Mechanistic modeling of multimodal chromatography: from first-principles to principal applications

Altern, Scott, Howard
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Lenhoff, Abraham, M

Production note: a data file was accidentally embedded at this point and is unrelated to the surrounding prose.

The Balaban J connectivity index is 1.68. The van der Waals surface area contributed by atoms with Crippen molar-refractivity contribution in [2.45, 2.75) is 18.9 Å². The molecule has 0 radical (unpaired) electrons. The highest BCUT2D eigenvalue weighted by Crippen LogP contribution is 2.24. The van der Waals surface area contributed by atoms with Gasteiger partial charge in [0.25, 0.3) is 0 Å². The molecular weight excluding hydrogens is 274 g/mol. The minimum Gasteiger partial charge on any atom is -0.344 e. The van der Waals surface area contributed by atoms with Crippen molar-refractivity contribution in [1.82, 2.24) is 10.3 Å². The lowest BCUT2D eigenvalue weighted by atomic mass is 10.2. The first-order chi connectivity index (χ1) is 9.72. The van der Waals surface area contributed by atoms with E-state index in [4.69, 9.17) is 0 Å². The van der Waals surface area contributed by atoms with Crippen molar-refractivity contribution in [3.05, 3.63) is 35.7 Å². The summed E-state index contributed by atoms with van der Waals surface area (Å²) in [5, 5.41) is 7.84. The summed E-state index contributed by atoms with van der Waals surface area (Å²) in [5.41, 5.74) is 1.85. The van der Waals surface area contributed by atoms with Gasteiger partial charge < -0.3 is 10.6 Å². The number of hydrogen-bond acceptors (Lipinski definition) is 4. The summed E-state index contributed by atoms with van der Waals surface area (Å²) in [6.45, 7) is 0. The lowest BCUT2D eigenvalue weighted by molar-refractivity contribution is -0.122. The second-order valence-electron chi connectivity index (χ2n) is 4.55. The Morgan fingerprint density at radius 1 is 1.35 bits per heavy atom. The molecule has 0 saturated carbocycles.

Przybycien, Todd
Bequette, B, Wayne
Cramer, Steven, M
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Chemical engineering
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This electronic version is a licensed copy owned by Rensselaer Polytechnic Institute (RPI), Troy, NY. Copyright of original work retained by author.